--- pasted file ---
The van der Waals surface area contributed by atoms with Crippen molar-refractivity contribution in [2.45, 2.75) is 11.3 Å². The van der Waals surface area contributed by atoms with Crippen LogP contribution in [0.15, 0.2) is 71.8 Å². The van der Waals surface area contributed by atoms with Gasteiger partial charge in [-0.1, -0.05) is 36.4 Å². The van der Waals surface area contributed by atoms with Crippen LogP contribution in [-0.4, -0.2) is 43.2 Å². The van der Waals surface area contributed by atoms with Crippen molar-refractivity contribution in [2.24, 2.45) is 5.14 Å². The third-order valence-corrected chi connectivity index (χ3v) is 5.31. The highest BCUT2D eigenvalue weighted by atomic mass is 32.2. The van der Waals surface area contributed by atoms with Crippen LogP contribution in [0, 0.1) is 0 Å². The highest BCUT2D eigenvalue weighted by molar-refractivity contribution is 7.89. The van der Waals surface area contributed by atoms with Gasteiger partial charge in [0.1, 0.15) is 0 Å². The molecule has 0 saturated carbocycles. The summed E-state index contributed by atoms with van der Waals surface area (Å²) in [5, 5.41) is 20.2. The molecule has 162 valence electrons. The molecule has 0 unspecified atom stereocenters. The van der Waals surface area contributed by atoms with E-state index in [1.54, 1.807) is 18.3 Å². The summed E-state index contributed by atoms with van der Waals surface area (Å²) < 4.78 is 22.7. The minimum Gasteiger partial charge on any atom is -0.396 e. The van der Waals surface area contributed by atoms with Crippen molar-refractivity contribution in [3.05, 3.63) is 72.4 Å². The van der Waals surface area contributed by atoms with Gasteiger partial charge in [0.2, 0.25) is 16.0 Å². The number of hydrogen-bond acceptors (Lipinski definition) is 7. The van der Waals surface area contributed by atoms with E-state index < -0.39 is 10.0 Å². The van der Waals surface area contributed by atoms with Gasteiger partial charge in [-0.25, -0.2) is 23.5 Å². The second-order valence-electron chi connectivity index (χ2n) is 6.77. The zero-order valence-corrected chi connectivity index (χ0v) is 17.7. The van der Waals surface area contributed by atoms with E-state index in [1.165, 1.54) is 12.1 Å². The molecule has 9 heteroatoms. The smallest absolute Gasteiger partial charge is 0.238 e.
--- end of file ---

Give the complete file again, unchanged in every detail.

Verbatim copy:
The van der Waals surface area contributed by atoms with Crippen molar-refractivity contribution in [2.45, 2.75) is 11.3 Å². The van der Waals surface area contributed by atoms with Crippen LogP contribution in [0.15, 0.2) is 71.8 Å². The van der Waals surface area contributed by atoms with Gasteiger partial charge in [-0.1, -0.05) is 36.4 Å². The van der Waals surface area contributed by atoms with Crippen LogP contribution in [-0.4, -0.2) is 43.2 Å². The van der Waals surface area contributed by atoms with Crippen molar-refractivity contribution in [2.24, 2.45) is 5.14 Å². The third-order valence-corrected chi connectivity index (χ3v) is 5.31. The highest BCUT2D eigenvalue weighted by atomic mass is 32.2. The van der Waals surface area contributed by atoms with Crippen LogP contribution in [0, 0.1) is 0 Å². The highest BCUT2D eigenvalue weighted by molar-refractivity contribution is 7.89. The van der Waals surface area contributed by atoms with Gasteiger partial charge in [0.1, 0.15) is 0 Å². The molecule has 0 saturated carbocycles. The summed E-state index contributed by atoms with van der Waals surface area (Å²) in [5, 5.41) is 20.2. The molecule has 162 valence electrons. The molecule has 0 unspecified atom stereocenters. The van der Waals surface area contributed by atoms with E-state index in [1.54, 1.807) is 18.3 Å². The summed E-state index contributed by atoms with van der Waals surface area (Å²) < 4.78 is 22.7. The minimum Gasteiger partial charge on any atom is -0.396 e. The van der Waals surface area contributed by atoms with Crippen molar-refractivity contribution in [3.05, 3.63) is 72.4 Å². The van der Waals surface area contributed by atoms with Gasteiger partial charge in [0.2, 0.25) is 16.0 Å². The number of hydrogen-bond acceptors (Lipinski definition) is 7. The van der Waals surface area contributed by atoms with E-state index < -0.39 is 10.0 Å². The van der Waals surface area contributed by atoms with Gasteiger partial charge in [-0.25, -0.2) is 23.5 Å². The second-order valence-electron chi connectivity index (χ2n) is 6.77. The zero-order valence-corrected chi connectivity index (χ0v) is 17.7. The van der Waals surface area contributed by atoms with E-state index in [1.165, 1.54) is 12.1 Å². The molecule has 9 heteroatoms. The smallest absolute Gasteiger partial charge is 0.238 e.